The CRISM data stream downlinked by the spacecraft unpacks into a succession of compressed image frames with binary headers containing housekeeping. In each image, one direction is spatial and one is spectral. There is one image for the VNIR focal plane and one image for the IR focal plane. The image from each focal plane has a header with 220 housekeeping items that contain full status of the instrument hardware, including data configuration, lamp and shutter status, gimbal position, a time stamp, and the target ID and macro within which the frame of data was taken. These parameters are stored as part of an Experiment Data Record (EDR), which consists of raw data. The data in one EDR represents a series of image frames acquired with a consistent instrument configuration (shutter position, frame rate, pixel binning, compression, exposure time, on/off status and setting of different lamps). Once data are assembled into EDRs, they are calibrated into TRDRs. Image data are converted to units of radiance using level-4 and level-6 CDRs, and analog housekeeping items in the text file (voltages, currents, and temperatures) have been converted into physical units using a level-6 CDR. Both files share a common label. The calibration algorithms are discussed at length in the CRISM Data Products SIS. A TRDR may also contain separately labeled multiband images in which radiance has been processed to one of the following: radiance in units of (W / (m^2 sr micron)) I/F (radiance divided by (pi * solar flux at 1 AU * heliocentric distance^2)), During construction of MRDRs, additional values generated from I/F include: Lambert albedo, or a set of derived spectral parameters (summary products) that provide an overview of the data set. The summary products include Lambert albedo at key wavelengths, or key band depths or spectral reflectance ratios. To create Lambert albedo or most summary products, estimated corrections for atmospheric and photometric effects are applied to the I/F data. Information on physical properties and illumination conditions of the site observed in the EDR or TRDR is maintained in a Derived Data Record or DDR. There are 14 layers in each DDR: Solar incidence angle relative to areoid, at the same planetary radius as surface projection of pixel, units degrees. Emission angle relative to areoid, at the same planetary radius as surface projection of pixel, units degrees. Solar phase angle, units degrees. Areocentric latitude, units degrees N. Areocentric longitude, units degrees E. Solar incidence angle relative to planetary surface as estimated using MOLA shape model, units degrees. Emission angle relative to planetary surface as estimated using MOLA shape model, units degrees. Slope magnitude, using MOLA shape model and reference ellipsoid, units degrees. Slope azimuth, using MOLA shape model and reference ellipsoid, units degrees clockwise from N. Elevation relative to MOLA datum, units meters. TES thermal inertia, units J m^-2 K^-1 s^-0.5. TES bolometric albedo, unitless. Spare. Spare. The TES data are in support for a correction for thermal emission which is not included as part of MRDR processing. The sequence of processing that creates an MRDR from the above products is as follows: (a) EDRs are assembled from raw data. (b) The radiance multiple band images in TRDRs are created from EDRs and Calibration Data Records, or CDRs, using a calibration algorithm discussed at length in an Appendix in the CRISM Data Products SIS. Briefly, a measurement of bias is subtracted from shutter-closed dark measurements, images of the interior of the integrating sphere taken with the shutter in an intermediate position, and scene data taken in the appropriate open position. Electronics artifacts are removed as detailed in the Data Product SIS, and the data are linearized. Dark measurements accompanying each the sphere and scene data are averaged by wavelength to improve signal-to-noise ratio, and scaled spatially to the dimensions of the scene and sphere data. Dark measurements are subtracted from both the scene and sphere measurements. The sphere measurements are averaged by wavelength to improve signalto-noise ratio, and scaled spatially to the dimensions of the scene data. The scene and sphere measurements are divided by their respective exposure times. The scene data are divided by the sphere data, both now in units of corrected DN per second, to yield a unitless result, which is multiplied by a ground-calibration-derived model of integrating sphere spectral radiance, to yield scene spectral radiance. (c) Gimbal positions are extracted from the EDR housekeeping and formatted as a gimbal C kernel. (d) Using the gimbal C kernel and other SPICE kernels, DDRs are created. The surface intercept on the MOLA shape model is calculated for each spatial pixel (sample at the reference detector row). The angles of this pixel relative to the equatorial plane and reference longitude constitute the latitude and longitude of the pixel. For that latitude and longitude, solar incidence, emission, and phase angles are determined at a surface parallel to the areoid but having a radius from planetary center equivalent to that of the surface intercept of the shape model. Solar incidence and emission are also determined relative to the shape model itself. Using the latitude and longitude of the surface intercept of each spatial pixel, MOLA elevation is retrieved from a global elevation map and resampled into CRISM sensor space using nearest neighbor resampling. (e) Radiance is converted to I/F by dividing by (pi * solar flux at 1 AU * heliocentricdistance^2)). Solar flux is maintained in a level 4 CDR, and solar distance is written in the label to the radiance image. (f) I/F is converted to Lambert albedo to allow rapid identification of new ROIs and to quickly assess the information content of targeted observations. Some or all of the following corrections may be made: I/F is divided by cosine of the solar incidence angle The estimated contribution to and attenuation of the signal by atmospheric aerosols is removed. The estimated attenuation of the signal by atmospheric dust and ice aerosols is corrected to a target value. (g) After the corrections discussed below are performed, multispectral TRDRs are map projected into MRDRs using the latitude and longitude information in the DDRs. Because of the mosaicked nature of an MRDR, the following protocol was used in MRDR versions 1 and 3 to select between overlapping TRDRs for inclusion in the MRDR: If I/F is available but not Lambert albedo, the TRDR with the lower incidence angle at the areoid is used If Lambert albedo is available, then: If both TRDRs have incidence angles >70 degrees, the one with the lower incidence angle is used. If one incidence angle is >70 degrees and one is <70, the TRDR with i < 70 degrees is used. If both incidence angles are <70 degrees, then the TRDR with the lower 440-nm Lambert albedo is used. For version 4, strips of mapping data are placed into the Lambert albedo multiple band images such that the strip acquired under the conditions of highest atmospheric opacity from [MONTABONEETAL2015] data is placed first, and strips are then placed in order of decreasing atmospheric opacity with the strip acquired under the lowest atmospheric opacity is placed 'on top'. Only data acquired during periods of atmospheric opacity <1.0 from [MONTABONEETAL2015] are included, to limit the opacity whose Effects are to be corrected as described below. TIME DEPENDENCY OF THE APPROACH TO ATMOSPHERIC CORRECTION: There are two alternative paths for correction of atmospheric and photometric effects (the second path only applies to version 4 MRDRs): Mapping data acquired prior to May 2012 fall within the time range of acquisition of gimbaled CRISM Emission Phase Functions, from which retrievals provide a record of atmospheric dust opacity sampled at CRISM's wavelength sampling and resolution as a function of latitude, longitude, solar longitude, and Mars year. MRO MARCI data provide retrievals of atmospheric water-ice opacity also as a function of latitude, longitude, Ls, and Mars year. For times when these opacities are present, using the procedures described by [MCGUIREETAL2013], a full radiative transfer model is used to correct I/F to a standard reference photometric geometry with atmospheric contributions to I/F normalized to a nadir geometry with a dust opacity of 0.2 and an ice opacity of 0.0. Information on latitude, longitude, Ls, and altitude are extracted from the header of the TRDR containing the I/F data and the companion DDR. These data are used to extrapolate to the best estimate of the atmospheric opacites from CRISM and MARCI data. Then the photometric angles, altitude, Ls, and wavelength plus the opacities extracted from CRISM and MARCI data are used to interpolate wavelength-bywavelength to correct from I/F to Lambert albedo at i=30 degrees, e=0, g=30, dust opacity=0.2, and ice opacity=0.0 with no absorptions due to atmospheric gases. The Lambert albedo becomes the basis to which mapping strips acquired after May 2012 (when EPFs were no longer acquired) are corrected. For mapping data acquired after May 2012, a two-step correction is used that does normalize out atmospheric gas absorptions and correct for photometric effects, but does not attempt to correct for aerosol effects. This processing closely follows that applied to CRISM TERs and MTRDRs. The first step is the volcano scan atmospheric correction uses empirically derived Mars atmospheric transmission spectra to correct CRISM IR (L-detector) spectral reflectance data for atmospheric gas absorptions (due primarily to CO2, H2O, and CO) [MURCHIEETAL2009, MORGANETAL2011]. There are no significant atmospheric gas absorptions over the CRISM VNIR wavelength range, so this correction is not applied to VNIR (S-detector) data. Detector column-specific reference atmospheric transmission spectra (to accommodate spectral smile) are derived from a suite of push-broom hyperspectral Flat Field Calibration (FFC) scans over Olympus Mons and are matched to a given observation to minimize high frequency residual spectral structure due to sub-nm wavelength calibration variability across the wavelengths affected by the 2000 nm CO2 absorption (1947 - 2066 nm). The depth of the 2000 nm CO2 absorption is determined for the spectrum of each spatial pixel in the image cube under consideration, the selected reference transmission spectrum is scaled to match according to the Beer-Lambert Law, and the resulting model transmission spectrum is ratioed out of the I/F data. The MRDR pipeline implementation of the volcano also includes a CRISM-specific volcano scan patch (included in the CRISM Analysis Toolkit v7.1+ available at the PDS Geosciences Node) that is applied after the initial correction to reduce the influence of varying path length and pressure broadening in the derivation of the reference transmission spectra. The second step for data corrected using the volcano scan is application of a photometric correction using a Lambert assumption: IOF_corrected = IOF_uncorrected / cos(theta) where theta is the solar incidence angle. The photometric correction is calculated for each spatial pixel and is applied uniformly to all spectral channels. The spatial pixel specific incidence angle information is derived from the 'INA at areoid' band (incidence angle with respect to the Mars areoid) in the CRISM DDR (Derived Data Record) associated with the observation and segment under consideration. FILTERING TO REDUCE NOISE (version 4 only): 72-channel I/F mapping strips are filtered for stochastic noise and systematic noise and artifacts in two steps, respectively. The first step to remediate stochastic noise is a simplified version of the Iterative Kernel Filter used for noise remediation in the I/F version of TRR3s. The second step to remediate systematic effects is the Ratio Shift Correction also applied during that filtering. The Iterative Kernel Filter (IKF) procedure as applied to multispectral data is a kernel based filtering algorithm that models the information content of a given two dimensional normalized data kernel as a multidimensional polynomial. The model residuals are treated as a sample set and examined for outliers using the Grubbs test. If an outlier is detected, the corresponding pixel is removed from consideration and the kernel model is iterated. Model iteration is terminated when no further outliers are detected. The filtered value for the target pixel at the center of the input kernel is then given by a proximity weighted model of the kernel elements that were not marked as outliers. The confidence level threshold for the Grubbs test is conservative so the filter retains some marginal noise. The IKF is applied primarily to IR data. The Ratio Shift Correction (RSC) procedure as applied to multispectral data is the primary filtering process for VNIR data. Within a given spectral band, a spatial column corresponds to a single detector element. The Ratio Shift Correction characterizes residual bias of each detector element through the evaluation of inter-column (or crosstrack shifted) ratio statistics relative to a cross track model. Modifying the complexity of the underlying cross track model allows the RSC procedure to address high frequency column striping or low frequency banding while retaining real scene cross-track variability. NORMALIZATION OF STRIP-TO-STRIP RESIDUALS (version 4 only): At this stage of processing there are significant residual differences in I/F between overlapping strips of mapping data due to several effects: systematic errors in radiometric calibration between strips; inaccuracy in the assumption of a wavelength-independent Lambert photometric function; for strips processed to Lambert albedo, differences between the modeled and actual atmospheric dust and ice opacities; for strips processed using the volcano scan correction, the presence of atmospheric dust and ice opacities different that the target values of dust opacity = 0.2, and ice opacity=0.0; and differences between the actual and modeled values of H2O vapor and CO due to seasonal or meteorological variations. The calibration residuals are only somewhat notable in I/F, but the magnitudes are in family with real spectral variations for many of the mineralogical spectral indices represented as summary products. To remediate these interstrip differences, an optimization procedure is performed in which derived values of surface reflectance are corrected to the values in the closest to ideal data among the mapping strips, using the millions of overlap and proximity relations among the approximately 83,000 strips of VNIR+IR data in the map. Prior to optimization, the millions of areas of intersection and close proximity are identified. The differences between each such pair of strips is analyzed using graph theory, and the best-fit gain and offset describing the differences are recorded. Of course, each such solution will have some systematic error. In the optimization procedure, overall error is minimized (and the data set is optimized) by applying the gains and offsets in a weighted fashion, anchoring the output values to that part of the data which is closest to ideal. Those 'anchor' strips have the following attributes: low IR detector temperature, as close as possible to the minimum value used in flight; low solar incidence angles; low dust opacity in the data as acquired as recorded in [MONTABONEETAL2015] data; and the atmospheric corrections were performed using the full radiometric model, not the volcano scan correction. Note that only mapping strips corrected to dust opacity=0.2 and ice opacity=0.0 using DISORT-traceable procedures populate the anchor strips. Provided that there are overlaps with such strips, the strips corrected with the volcano scan approach effectively have their dust and ice opacities also normalized to the target values. Thus correction to Lambert albedo is propagated among all strips.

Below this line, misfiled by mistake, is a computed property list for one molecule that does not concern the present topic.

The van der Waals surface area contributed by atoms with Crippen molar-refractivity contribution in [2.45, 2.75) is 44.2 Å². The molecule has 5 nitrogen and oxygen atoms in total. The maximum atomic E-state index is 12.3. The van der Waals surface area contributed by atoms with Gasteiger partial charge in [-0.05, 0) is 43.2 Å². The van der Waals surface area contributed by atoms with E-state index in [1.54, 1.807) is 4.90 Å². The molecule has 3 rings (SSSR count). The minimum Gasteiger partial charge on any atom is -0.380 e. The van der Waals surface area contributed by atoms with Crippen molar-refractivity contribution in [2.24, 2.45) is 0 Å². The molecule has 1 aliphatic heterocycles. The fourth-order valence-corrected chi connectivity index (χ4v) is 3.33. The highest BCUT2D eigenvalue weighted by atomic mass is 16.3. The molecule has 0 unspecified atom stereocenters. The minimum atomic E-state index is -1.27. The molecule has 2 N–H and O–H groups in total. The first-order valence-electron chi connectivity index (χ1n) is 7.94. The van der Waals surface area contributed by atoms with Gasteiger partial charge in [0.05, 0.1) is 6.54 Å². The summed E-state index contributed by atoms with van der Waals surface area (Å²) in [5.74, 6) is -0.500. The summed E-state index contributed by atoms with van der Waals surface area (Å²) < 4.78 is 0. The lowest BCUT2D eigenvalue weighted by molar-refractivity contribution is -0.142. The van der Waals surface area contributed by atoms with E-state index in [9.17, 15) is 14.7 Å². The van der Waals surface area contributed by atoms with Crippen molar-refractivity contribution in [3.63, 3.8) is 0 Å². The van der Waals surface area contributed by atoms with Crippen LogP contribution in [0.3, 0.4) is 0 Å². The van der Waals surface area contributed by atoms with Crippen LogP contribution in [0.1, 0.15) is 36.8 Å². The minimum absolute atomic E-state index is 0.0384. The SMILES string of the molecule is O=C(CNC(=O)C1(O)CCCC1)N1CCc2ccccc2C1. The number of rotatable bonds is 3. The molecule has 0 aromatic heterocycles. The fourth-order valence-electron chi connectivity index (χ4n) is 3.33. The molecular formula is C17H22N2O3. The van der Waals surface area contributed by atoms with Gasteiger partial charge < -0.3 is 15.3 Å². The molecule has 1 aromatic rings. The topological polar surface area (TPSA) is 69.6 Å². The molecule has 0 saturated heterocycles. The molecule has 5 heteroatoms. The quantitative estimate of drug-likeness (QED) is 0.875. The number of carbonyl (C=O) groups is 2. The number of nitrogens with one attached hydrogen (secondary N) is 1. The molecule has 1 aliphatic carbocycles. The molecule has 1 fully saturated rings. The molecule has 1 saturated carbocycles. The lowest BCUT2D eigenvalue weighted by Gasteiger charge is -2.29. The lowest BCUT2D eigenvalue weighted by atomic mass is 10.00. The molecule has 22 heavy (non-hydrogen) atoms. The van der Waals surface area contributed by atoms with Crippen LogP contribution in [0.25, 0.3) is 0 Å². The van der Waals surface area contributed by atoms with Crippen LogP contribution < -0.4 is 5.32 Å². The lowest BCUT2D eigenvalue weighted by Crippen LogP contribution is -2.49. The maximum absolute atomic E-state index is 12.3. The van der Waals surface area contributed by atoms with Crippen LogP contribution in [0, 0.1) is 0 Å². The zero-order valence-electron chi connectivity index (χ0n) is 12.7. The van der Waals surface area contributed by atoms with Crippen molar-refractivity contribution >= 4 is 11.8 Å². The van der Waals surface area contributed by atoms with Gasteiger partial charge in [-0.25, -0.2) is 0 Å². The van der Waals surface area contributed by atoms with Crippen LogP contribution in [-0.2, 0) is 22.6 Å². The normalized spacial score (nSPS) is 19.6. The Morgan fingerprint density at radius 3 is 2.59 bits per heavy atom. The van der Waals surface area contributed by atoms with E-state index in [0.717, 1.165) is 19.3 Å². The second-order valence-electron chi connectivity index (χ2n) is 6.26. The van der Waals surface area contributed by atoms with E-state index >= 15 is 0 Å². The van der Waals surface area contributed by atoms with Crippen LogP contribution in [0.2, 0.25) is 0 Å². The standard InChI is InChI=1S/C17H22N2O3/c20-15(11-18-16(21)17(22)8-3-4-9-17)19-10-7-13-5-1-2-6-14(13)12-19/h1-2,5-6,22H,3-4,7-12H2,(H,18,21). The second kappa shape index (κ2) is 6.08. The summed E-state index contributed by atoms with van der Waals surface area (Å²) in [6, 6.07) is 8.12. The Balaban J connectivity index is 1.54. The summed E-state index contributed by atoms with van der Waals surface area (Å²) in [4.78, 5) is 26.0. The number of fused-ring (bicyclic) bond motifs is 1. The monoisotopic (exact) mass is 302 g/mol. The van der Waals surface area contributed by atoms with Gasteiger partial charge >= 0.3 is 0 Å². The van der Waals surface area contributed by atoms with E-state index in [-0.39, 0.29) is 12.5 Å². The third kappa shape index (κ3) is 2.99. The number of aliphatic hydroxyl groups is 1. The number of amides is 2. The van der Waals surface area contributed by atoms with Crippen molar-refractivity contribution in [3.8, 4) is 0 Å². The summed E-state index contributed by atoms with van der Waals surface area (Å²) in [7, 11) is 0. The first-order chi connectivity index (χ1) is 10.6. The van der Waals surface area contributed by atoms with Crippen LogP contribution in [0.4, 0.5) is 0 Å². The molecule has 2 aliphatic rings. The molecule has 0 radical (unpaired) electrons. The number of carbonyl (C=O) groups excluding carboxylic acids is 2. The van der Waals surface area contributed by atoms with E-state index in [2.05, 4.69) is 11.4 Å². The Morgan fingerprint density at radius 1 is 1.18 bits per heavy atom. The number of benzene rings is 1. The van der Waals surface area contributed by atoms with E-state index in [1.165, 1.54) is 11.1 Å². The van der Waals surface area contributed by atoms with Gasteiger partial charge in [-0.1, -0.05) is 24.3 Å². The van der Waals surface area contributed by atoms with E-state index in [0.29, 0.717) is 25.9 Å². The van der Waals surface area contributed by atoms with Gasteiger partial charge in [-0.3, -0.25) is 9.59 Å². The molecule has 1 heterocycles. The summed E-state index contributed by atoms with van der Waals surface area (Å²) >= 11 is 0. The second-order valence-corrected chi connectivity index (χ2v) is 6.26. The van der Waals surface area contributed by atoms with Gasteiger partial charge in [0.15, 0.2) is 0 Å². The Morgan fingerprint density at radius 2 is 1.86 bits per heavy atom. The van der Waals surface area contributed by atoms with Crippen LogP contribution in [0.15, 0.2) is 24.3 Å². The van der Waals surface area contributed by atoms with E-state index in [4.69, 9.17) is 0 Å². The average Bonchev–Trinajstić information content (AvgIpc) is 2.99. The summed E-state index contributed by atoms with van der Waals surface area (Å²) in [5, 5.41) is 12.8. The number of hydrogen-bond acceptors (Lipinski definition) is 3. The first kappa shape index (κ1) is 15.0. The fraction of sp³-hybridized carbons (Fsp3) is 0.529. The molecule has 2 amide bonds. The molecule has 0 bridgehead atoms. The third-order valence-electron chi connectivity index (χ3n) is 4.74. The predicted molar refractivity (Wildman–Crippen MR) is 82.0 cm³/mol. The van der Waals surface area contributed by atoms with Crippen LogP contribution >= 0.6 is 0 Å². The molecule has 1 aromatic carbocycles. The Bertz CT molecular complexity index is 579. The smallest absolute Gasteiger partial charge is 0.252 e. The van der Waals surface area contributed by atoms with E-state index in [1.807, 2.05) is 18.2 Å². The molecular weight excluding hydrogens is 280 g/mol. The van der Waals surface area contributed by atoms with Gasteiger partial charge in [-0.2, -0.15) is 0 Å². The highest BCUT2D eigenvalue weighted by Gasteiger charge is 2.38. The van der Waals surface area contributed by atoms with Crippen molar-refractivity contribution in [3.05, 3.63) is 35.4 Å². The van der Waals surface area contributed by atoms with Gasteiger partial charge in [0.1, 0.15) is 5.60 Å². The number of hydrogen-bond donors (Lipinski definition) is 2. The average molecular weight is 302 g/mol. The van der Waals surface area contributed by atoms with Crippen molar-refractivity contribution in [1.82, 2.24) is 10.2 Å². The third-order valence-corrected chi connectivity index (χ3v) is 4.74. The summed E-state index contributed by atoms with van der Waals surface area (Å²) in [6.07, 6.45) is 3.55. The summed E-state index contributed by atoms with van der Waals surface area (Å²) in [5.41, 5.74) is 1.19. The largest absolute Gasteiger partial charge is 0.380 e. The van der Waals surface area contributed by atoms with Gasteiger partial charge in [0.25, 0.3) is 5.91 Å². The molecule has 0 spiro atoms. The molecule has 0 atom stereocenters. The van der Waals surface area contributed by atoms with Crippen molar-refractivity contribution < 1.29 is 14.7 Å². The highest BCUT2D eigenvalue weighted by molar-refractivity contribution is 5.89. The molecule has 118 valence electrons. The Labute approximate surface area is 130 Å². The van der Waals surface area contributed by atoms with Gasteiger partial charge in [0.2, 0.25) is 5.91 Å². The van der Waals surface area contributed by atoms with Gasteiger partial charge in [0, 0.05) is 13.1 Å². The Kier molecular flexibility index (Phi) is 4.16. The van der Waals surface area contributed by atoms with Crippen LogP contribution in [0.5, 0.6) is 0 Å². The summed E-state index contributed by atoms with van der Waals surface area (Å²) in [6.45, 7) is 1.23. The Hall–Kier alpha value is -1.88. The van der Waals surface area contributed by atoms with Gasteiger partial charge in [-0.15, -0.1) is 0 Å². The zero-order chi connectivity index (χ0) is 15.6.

DATA DESCRIPTION: There is only one data type associated with this volume, the Multispectral Reduced Data Records or MRDRs. An MRDR consists of mosaicked, map-projected multispectral TRDRs. All data are represented as 32-bit real numbers. The multispectral map RDR contains up to five multiple-band images at 256 pixels/degree (versions 1 and 3) or 327 pixels/degree (version 4) and one list file. The first multiple-band image is map-projected I/F without any further corrections applied, taken directly from the TRDR associated with a strip of multispectral data. Although in the TRDRs there are separate multiple-band images for the VNIR and IR detectors, in this case the data are merged. The size of the multiple-band image varies between map tiles. A typical multiple-band image might have 1280 pixels (versions 1 and 3) or 1635 pixels (version 4) in the latitude direction, a variable number of pixels in the longitude direction, and approximately 72 pixels in the wavelength dimension, representing each of the selected channels in multispectral mode. This type of multiple-band image is present in version 1 and 3 MRDRs. The second multiple-band image is geometrically identical to the map-projected I/F multiple-band image (if present), except that data have been processed to Lambert albedo. This type of multiple band image is present in version 1 and 4 MRDRs. The third multiple-band image contains map-projected data from DDRs associated with a strip of multispectral data, used to derive I/F from radiance. The file corresponds to mosaicked I/F. 11 additional layers that are specific to individual multispectral strips used to assemble the tile, and are thus not contained in the DDR. This additional information provides traceability back to the source TRDRs: Solar longitude, units degrees Solar distance at time of measurement, units AU (versions 1,3) VNIR observation ID of constituent measurement IR observation ID of constituent measurement The VNIR ordinal counter carried through from the source scene EDRs The IR ordinal counter carried through from the source scene EDRs The VNIR column number carried through from the TRDR used to populate the MRDR; this identifies the VNIR wavelength calibration at the spatial pixel of the MRDR The IR column number carried through from the TRDR used to populate the MRDR; this identifies the IR wavelength calibration at the spatial pixel of the MRDR The ordinal number of the frame from the source VNIR TRDR; this together with column number, observation ID, and ordinal counter provides traceability back to a spatial pixel in a source EDR The ordinal number of the frame from the source IR TRDR Time of day, This type of multiple-band image is present in version 1 and 3 MRDRs. The fourth multiple-band image contains map-projected data from DDRs associated with a strip of multispectral data, which has been processed to Lambert albedo. The files correspond to the mosaicked Lambert albedo. The same additional layers as in the third file are also present. This type of multiple-band image is present in version 1 and 4 MRDRs. The fifth multiple-band image contains map-projected summary products. The list file, in ASCII format, contains wavelengths of each layer in the I/F and Lambert albedo images. A suite of mineral indicators and other measures of spectral shape and reflectivity, collectively called spectral summary parameters, is calculated from the Lambert albedo or I/F data. Summary product multiple band images are included in version 1 and 4 MRDRs. Version 1 used formulations based upon the published formulations of [PELKEYETAL2007]. Version 4 MRDRs used the revised and expanded spectral summary parameter library of [VIVIANO-BECKETAL2014] which was developed to better detect the surprisingly large range of minerals found by CRISM and to reduce false positives. The bands in the SU image cube are given below along with a brief description of their significance. Users are referred to Table 3-12 of the CRISM Data Product SIS for detailed formulations and caveats. R770 (versions 1, 4) = 0.77-micron reflectance (higher value more dusty or icy) RBR (versions 1, 4) = Red/blue ratio (higher value indicates more nanophase iron oxide or sky illumination) BBD530 (version 1), BD530_2 (version 4) = 0.53-micron band depth (higher value has more fine-grained crystalline hematite) SH600 (version 1), SH600_2 (version 4) = 0.6-micron shoulder height (select ferric minerals esp. hematite, goethite, or a compacted texture) SH770 (version 4) = 0.77-micron shoulder height (select ferric minerals, less sensitive to LCP than SH600_2) BD640 (version 1), BD640_2 (version 4) = 0.64-micron band depth (select ferric minerals, esp. maghemite, but obscured by VNIR detector artifact) BD860 (version 1), BD860_2 (version 4) = 0.86-micron band depth (select crystalline ferric minerals, esp. hematite) BD920 (version 1), BD920_2 (version 4) = 0.92-micron band depth (crystalline ferric minerals and low-Ca pyroxene, or LCP) RPEAK1 (versions 1, 3, 4) = Reflectance peak 1 near 0.77 microns (<0.75 suggests olivine, 0.75 pyroxene, >0.8 dust) BDI1000VIS (versions 1, 4) = 1-micron integrated band depth; VNIR wavelengths (olivine, pyroxene, or Fe-bearing glass) BDI1000IR (versions 1, 4) = 1-micron integrated band depth; IR wavelengths (crystalline Fe2+ silicates) IRA (version 1), R1330 (version 4) = IR albedo at 1.3 microns, near peak between pyroxene absorptions BD1300 (version 4) = 1.3-micron absorption associated with Fe2+ substitution in plagioclase OLINDEX (version 1), OLINDEX3 (version 4) = Broad absorption centered at 1 micron (olivine strongly >0, also detects Fe-phyllosilicate) LCPINDEX (version 1), LCPINDEX2 (version 4) = Broad absorption centered at 1.81 micron (pyroxene is strongly +; favors LCP) HCPINDEX (version 1), HCPINDEX2 (version 4) = Broad absorption centered at 2.12 microns (pyroxene is strongly +; favors HCP) VAR (versions 1, 4) = 1.0-2.3-micron spectral variance; Ol & Px will have high values; MGS/TES Type 2 areas will have low values BD1270O2 (version 1) = O2 emission; inversely correlated with high altitude water; signature of ozone ISLOPE1 (versions 1, 4) = Spectral slope 1 (from 1.185 to 2.530 microns; ferric coating on dark rock) BD1400H20 (version 1), BD1400 (version 4) = 1.4-micron H2O and -OH band depth (hydrated or hydroxylated minerals) BD1435 (versions 1, 4) = 1.435-micron CO2 ice band depth BD1500 (version 1), BD1500_2 (version 4) = 1.5-micron H2O ice band depth ICER1 (version 1), ICER1_2 (version 4) = CO2 and H2O ice band depth ratio at 1.43-1.5 microns BD1750 (version 1), BD1750_2 (version 4) = 1.75-micron H2O band depth (gypsum or alunite) BD1900 (version 1), BD1900_2 (version 4) = 1.9-micron H2O band depth (hydrated minerals except monohydrated sulfates) BD1900r2 (version 4) = 1.9-micron H2O band depth (hydrated minerals except monohydrated sulfates) BDI2000 (versions 1, 4) = 2-micron integrated band depth (pyroxene) BD2100 (version 1), BD2100_2 (version 4) = 2.1-micron shifted H2O band depth in monohydrated sulfates BD2165 (version 4) = 2.165-micron Al-OH band depth (pyrophyllite, kaolinite-group minerals) BD2190 (version 4) = 2.190-micron Al-OH band depth (beidellite, allophane, imogolite) MIN2200 (version 4) = 2.16-micron Si-OH band depth and 2.21-micron H-bound Si-OH band depth (doublet; kaolinite) BD2210 (version 1), BD2210_2 (version 4) = 2.21-micron Al-OH band depth (Al-OH minerals) D2200 (version 4) = 2.2-micron dropoff (Al-OH minerals) BD2230 (version 4) = 2.23-micron band depth (hydroxylated ferric sulfate) BD2250 (version 4) = 2.25-micron broad Al-OH and Si-OH band depth (opal, Al-OH minerals) MIN2250 (version 4) = 2.21-micron Si-OH band depth and 2.26-micron H-bound Si-OH band depth (opal) BD2265 (version 4) = 2.265-micron band depth (jarosite, gibbsite, acid-leached nontronite) BD2290 (versions 1, 4) = 2.29-micron Mg,Fe-OH band depth / 2.292-micron CO2 ice band depth (Mg-OH and Fe-OH minerals, Mg carbonate, and CO2 ice) D2300 (versions 1, 4) = 2.3-micron dropoff (hydroxylated Fe,Mg silicates strongly >0) BD2350 (version 1), BD2355 (version 4) = 2.35-micron band depth (chlorite, prehnite, pumpellyite, carbonate, serpentine) SINDEX (version 1), SINDEX2 (version 4) = Inverse lever rule to detect convexity at 2.29 microns due to 2.1- and 2.4-micron absorptions (hydrated sulfates strongly >0) ICER2 (version 1), ICER2_2 (version 4) = 2.7-micron CO2 ice band BDCARB (version 1) = 2.33, 2.53-micron Ca or Fe carbonate band MIN2295_2480 (version 4) = Mg Carbonate overtone band depth and metal-OH band MIN2345_2537 (version 4) = Ca/Fe Carbonate overtone band depth and metal-OH band BD2500_2 (version 4) = Mg Carbonate overtone band depth, or zeolite BD3000 (versions 1, 4) = 3-micron H2O band depth (adsorbed and bound H2O and ice) BD3100 (versions 1, 4) = 3.1-micron H2O ice band depth BD3200 (versions 1, 4) = 3.2-micron CO2 ice band depth BD3400 (version 1), BD3400_2 (version 4) = 3.4-micron carbonate band depth CINDEX (version 1), CINDEX2 (version 4) = Inverse lever rule to detect convexity at 3.6 micron due to 3.4- and 3.8-micron carbonate absorptions R440 (versions 1, 4) = 0.44-micron reflectance R530 (version 4) = 0.53-micron reflectance R600 (version 4) = 0.60-micron reflectance IRR1 (versions 1, 4) = IR ratio 1 (R880/R997; aphelion ice clouds >1, seasonal ice clouds and dust <1)) R1080 (version 4) = 1.08-micron reflectance R1506 (version 4) = 1.51-micron reflectance R2529 (version 4) = 2.53-micron reflectance BD2000CO2 (version 1) = 2-micron atmospheric CO2 band depth BD2600 (versions 1, 4) = 2.6-micron atmospheric H2O band depth BD2700 (version 1) = 2.7-micron atmospheric CO2 band depth IRR2 (versions 1, 4) = IR ratio 2 (R2530/R2210; aphelion ice clouds vs. seasonal ice clouds or dust) R2700 (version 1) = high clouds above most atmospheric CO2 IRR3 (versions 1, 4) = IR ratio 3 (R3500/R3390; aphelion ice clouds vs. seasonal ice clouds or dust) R3920 (version 4) = 3.92-micron reflectance, useful in detecting ice-free Regions at the poles.

Ancillary Data

There is one type of ancillary data provided with this dataset: 1. The BROWSE directory contains browse images in PNG format. See BROWINFO.TXT for more details.

Coordinate System

Areocentric latitude and longitude, incidence, emission, and phase angles are derived from spacecraft attitude, gimbal position, pixel location, and MOLA shape model of Mars. The detailed procedure is described in the documentation on DDRs. The adopted projection convention is planetocentric, positive east, using the 2000 IAU prime meridian and pole of rotation. The projection varies in 5 degree latitude bands, using EQUIRECTANGULAR equatorward of 65 degrees latitude and POLAR STEREOGRAPHIC poleward of 65 degrees latitude. For the latitude band projected equirectangularly, the center latitude of projection is the equatorward boundary of each band to minimize distortion. For the latitude bands projected polar stereographically, the center of projection is the pole. In the north polar region, 0 longitude is down, and in the south polar region 0 longitude is up. The planet is divided into 1964 nonoverlapping tiles, 256 pixel/degree in versions 1 and 3, and 327 pixels/degree in version 4. Their longitude width increases poleward to keep tiles approximately the same in area.


The CRISM archive is made available online via Web and FTP servers. This is the primary means of distribution. Therefore the archive is organized as a set of virtual volumes, with each data set stored online as a single volume. As new data products are released they are added to the volume's data directory, and the volume's index table is updated accordingly. The size of the volume is not limited by the capacity of the physical media on which it is stored; hence the term virtual volume. When it is necessary to transfer all or part of a data set to other media such as DVD for distribution or for offline storage, the virtual volume's contents are written to the other media according to PDS policy, possibly dividing the contents among several physical volumes.

These data are available on-line from the Planetary Data System (PDS) at: in in subdirectories /mrocr_3001/, /mrocr_3002/, /mrocr_3101/, and /mrocr_3102/.

Alternate Names



  • Planetary Science: Geology and Geophysics

Additional Information



Questions and comments about this data collection can be directed to: Dr. David R. Williams



NameRoleOriginal AffiliationE-mail
Dr. Scott MurchieGeneral ContactApplied Physics